Send to

Choose Destination
Environ Sci Technol. 2006 Oct 1;40(19):6151-6.

Cytotoxicity of CeO2 nanoparticles for Escherichia coli. Physico-chemical insight of the cytotoxicity mechanism.

Author information

CEA Saclay, Direction des Sciences de la Matiere, Departement de Recherche sur l'Etat Condense les Atomes et les Molecules, Laboratoire Interdisciplinaire sur l'Organisation Nanometrique et Supramoleculaire, Gif-sur-Yvette, France.


The production of nanoparticles (NPs) is increasing rapidly for applications in electronics, chemistry, and biology. This interest is due to the very small size of NPs which provides them with many interesting properties such as rapid diffusion, high specific surface areas, reactivity in liquid or gas phase, and a size close to biomacromolecules. In turn, these extreme abilities might be a problem when considering a potentially uncontrolled exposure to the environment. For instance, nanoparticles might be highly mobile and rapidly transported in the environment or inside the body through a water or air pathway. Accordingly, the very fast development of these new synthetic nanomaterials raises questions about their impact on the environment and human health. We have studied the impact of a model water dispersion of nanoparticles (7 nm CeO2 oxide) on a Gram-negative bacteria (Escherichia coli). The nanoparticles are positively charged at neutral pH and thus display a strong electrostatic attraction toward bacterial outer membranes. The counting of colony forming units (CFU) after direct contact with CeO2 NPs allows for the defining of the conditions for which the contact is lethal to Escherichia coli. Furthermore, a set of experiments including sorption isotherms, TEM microscopy, and X-ray absorption spectroscopy (XAS) at cerium L3 edge is linked to propose a scenario for the observed toxic contact.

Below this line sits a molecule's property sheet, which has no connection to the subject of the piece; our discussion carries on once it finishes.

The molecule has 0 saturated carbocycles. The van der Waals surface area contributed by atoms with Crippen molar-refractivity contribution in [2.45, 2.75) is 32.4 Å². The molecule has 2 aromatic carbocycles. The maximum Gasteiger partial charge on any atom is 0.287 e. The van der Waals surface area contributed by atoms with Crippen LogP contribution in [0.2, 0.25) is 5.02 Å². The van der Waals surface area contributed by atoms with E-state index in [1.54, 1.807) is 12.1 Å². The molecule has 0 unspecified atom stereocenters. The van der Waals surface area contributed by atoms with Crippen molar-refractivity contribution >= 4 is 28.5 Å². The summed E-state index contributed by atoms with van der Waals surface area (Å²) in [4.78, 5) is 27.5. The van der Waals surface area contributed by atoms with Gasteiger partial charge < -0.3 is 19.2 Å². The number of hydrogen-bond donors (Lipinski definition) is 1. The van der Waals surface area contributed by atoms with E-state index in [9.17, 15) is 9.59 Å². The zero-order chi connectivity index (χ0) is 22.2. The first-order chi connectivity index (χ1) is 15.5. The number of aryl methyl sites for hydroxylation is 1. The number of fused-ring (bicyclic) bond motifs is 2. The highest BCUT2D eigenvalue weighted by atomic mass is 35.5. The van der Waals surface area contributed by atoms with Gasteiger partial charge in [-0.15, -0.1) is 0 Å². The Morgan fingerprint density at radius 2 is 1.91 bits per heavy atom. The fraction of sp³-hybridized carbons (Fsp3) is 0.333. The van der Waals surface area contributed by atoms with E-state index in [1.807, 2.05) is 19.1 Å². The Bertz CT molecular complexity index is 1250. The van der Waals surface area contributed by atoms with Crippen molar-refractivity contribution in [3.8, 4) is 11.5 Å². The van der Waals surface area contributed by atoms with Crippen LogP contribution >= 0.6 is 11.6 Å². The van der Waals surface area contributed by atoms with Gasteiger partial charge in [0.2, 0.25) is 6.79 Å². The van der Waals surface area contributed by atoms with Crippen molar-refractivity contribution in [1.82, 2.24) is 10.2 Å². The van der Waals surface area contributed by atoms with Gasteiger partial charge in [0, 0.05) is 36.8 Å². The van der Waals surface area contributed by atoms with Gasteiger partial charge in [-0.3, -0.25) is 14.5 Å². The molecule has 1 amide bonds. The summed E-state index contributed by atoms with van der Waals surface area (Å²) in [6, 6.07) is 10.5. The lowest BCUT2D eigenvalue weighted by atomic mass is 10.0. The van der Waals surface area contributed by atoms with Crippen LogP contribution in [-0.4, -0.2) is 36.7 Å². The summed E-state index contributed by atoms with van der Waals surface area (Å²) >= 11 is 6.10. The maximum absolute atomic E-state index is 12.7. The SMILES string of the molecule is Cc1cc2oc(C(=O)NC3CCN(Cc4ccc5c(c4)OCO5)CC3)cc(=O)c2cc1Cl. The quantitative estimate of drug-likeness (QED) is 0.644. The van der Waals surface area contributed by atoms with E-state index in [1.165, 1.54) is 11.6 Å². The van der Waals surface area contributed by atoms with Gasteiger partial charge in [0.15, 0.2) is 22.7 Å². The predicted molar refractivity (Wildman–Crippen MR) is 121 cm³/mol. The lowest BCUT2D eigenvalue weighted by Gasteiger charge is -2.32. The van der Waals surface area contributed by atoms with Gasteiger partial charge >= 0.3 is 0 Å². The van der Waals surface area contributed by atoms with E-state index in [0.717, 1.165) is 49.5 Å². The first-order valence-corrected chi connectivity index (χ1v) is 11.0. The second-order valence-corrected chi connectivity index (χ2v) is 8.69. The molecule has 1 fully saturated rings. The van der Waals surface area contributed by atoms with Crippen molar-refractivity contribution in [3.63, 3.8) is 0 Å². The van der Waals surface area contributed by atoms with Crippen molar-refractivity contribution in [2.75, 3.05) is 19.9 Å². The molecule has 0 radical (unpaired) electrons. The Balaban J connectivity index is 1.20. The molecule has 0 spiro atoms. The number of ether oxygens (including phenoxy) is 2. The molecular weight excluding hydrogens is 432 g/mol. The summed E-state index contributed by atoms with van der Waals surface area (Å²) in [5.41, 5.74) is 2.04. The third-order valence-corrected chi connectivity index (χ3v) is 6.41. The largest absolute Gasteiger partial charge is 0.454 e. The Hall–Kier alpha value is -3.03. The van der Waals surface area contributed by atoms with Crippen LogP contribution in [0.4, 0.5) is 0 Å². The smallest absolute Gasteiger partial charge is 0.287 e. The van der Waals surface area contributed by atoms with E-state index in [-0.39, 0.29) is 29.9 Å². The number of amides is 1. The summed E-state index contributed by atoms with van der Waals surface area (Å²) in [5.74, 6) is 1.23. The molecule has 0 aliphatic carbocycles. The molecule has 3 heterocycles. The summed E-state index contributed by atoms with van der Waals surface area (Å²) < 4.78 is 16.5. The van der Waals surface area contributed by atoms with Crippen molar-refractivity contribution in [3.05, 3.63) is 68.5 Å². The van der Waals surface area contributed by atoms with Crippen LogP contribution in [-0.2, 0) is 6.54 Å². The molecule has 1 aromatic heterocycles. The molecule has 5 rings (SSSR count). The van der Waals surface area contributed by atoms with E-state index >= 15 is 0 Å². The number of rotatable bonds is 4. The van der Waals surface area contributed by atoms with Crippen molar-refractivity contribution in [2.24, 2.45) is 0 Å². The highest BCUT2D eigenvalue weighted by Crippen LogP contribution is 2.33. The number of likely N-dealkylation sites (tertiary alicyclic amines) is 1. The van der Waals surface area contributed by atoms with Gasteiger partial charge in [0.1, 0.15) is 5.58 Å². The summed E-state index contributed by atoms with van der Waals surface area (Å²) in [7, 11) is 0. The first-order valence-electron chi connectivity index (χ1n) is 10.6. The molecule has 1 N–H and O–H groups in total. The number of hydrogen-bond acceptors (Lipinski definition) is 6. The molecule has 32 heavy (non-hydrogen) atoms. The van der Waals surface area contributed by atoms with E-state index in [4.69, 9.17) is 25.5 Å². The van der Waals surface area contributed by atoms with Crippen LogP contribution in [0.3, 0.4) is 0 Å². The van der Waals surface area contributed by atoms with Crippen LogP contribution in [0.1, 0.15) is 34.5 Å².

[Indexed for MEDLINE]

Supplemental Content

Loading ...
Support Center